Dr. James Mahoney died in the fight of his lifetime.
Mahoney, an intensive care doctor who worked nearly 40 years in Brooklyn hospitals, was known to the residents he mentored as “Our Jay-Z.” But when the coronavirus struck, the father of three put off retirement to serve at the frontlines of the pandemic.
While treating countless patients with the virus at the height of its scourge in low-income areas of New York City, he contracted it himself. On April 27, he passed away from the disease, sources confirmed to The Post. He was 62.
“He was still working from home, telling patients to wash their hands, even as he was getting sicker every day,” Natasha Edwards, who works in the philanthropy department of SUNY Downstate Health Sciences University, tells The Post.
Mahoney split his time between University Hospital of Brooklyn — where he worked since the start of his career — and Kings County Hospital Center. The gregarious doctor was a hospital celebrity, perhaps best known for his mentorship to young physicians of color.
“People are still walking through the halls crying. He really was the Jay-Z of the hospital,” Edwards says.
Those he mentored — and countless others inspired by his selfless work — have started a scholarship fund to help African-American students attend SUNY Downstate Medical School, where Mahoney graduated from in 1986. By Wednesday afternoon, the fund had already raised more than $42,000.
“He was an exemplary physician and a great advocate for young minority physicians,” reads the GoFundMe, started last week by Mahoney’s boss, Dr. Robert Foronjy. “He passed away saving lives during the COVID19 pandemic. Education was important to Dr. Mahoney and this fund is a fitting tribute to his legacy of teaching and mentorship here at our institution.”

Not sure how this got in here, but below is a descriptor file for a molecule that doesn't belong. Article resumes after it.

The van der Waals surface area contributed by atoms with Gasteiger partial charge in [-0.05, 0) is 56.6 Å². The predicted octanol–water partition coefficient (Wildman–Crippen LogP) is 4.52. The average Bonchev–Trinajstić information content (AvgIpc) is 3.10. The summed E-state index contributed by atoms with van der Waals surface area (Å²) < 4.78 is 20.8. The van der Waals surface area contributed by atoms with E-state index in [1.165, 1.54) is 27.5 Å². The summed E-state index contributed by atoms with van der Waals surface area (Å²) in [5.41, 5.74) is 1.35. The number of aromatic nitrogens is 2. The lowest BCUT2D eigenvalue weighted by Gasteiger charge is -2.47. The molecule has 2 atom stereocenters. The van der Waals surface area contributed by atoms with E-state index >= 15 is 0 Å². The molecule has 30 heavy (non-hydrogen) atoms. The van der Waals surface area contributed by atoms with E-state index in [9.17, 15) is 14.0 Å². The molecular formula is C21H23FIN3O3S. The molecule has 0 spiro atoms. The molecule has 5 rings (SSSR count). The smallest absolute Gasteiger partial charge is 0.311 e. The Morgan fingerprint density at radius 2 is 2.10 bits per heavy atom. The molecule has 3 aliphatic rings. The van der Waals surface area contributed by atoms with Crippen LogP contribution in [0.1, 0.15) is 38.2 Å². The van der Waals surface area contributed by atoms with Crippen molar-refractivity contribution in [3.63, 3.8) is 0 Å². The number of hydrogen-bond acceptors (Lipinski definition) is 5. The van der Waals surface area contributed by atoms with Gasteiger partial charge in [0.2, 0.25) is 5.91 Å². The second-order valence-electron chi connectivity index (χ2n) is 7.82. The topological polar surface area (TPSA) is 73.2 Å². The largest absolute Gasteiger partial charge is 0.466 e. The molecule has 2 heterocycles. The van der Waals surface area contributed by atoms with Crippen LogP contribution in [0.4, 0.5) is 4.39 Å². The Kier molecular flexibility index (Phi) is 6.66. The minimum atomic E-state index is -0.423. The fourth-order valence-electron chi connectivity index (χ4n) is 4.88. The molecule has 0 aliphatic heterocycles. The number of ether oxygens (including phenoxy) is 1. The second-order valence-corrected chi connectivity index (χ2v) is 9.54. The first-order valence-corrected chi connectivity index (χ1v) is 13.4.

Staffers at Kings County Hospital say the loss has been especially devastating given the death of their ER’s head nurse, Maria Guia Cabillon, who died the day before Mahoney, also of the virus.
Mahoney, who treated patients in the AIDS epidemic, the 9/11 terrorist attacks and Hurricane Sandy, told his family he wasn’t going to sit out the coronavirus pandemic, despite being near retirement. But, mid-April, after working closely with patients with the illness, he developed a fever, Foronjy tells the New York Times.
“I was very concerned right from the beginning,” Dr. Foronjy says. “He and I knew how serious this was. We were just kind of hoping against hope.”
He began working from home, consulting with patients virtually. But his symptoms worsened. He was admitted to the University Hospital on April 20, where he was immediately surrounded by his medical family.
“He knew how much I loved him,” Foronjy says. “And he knew how much everyone here loved him. We said a lot of things that week that needed to be said.”
Later that week, he was rushed to Tisch Hospital in Manhattan. Five other doctors from Brooklyn followed him in the ambulance — and were with him when he passed away there.
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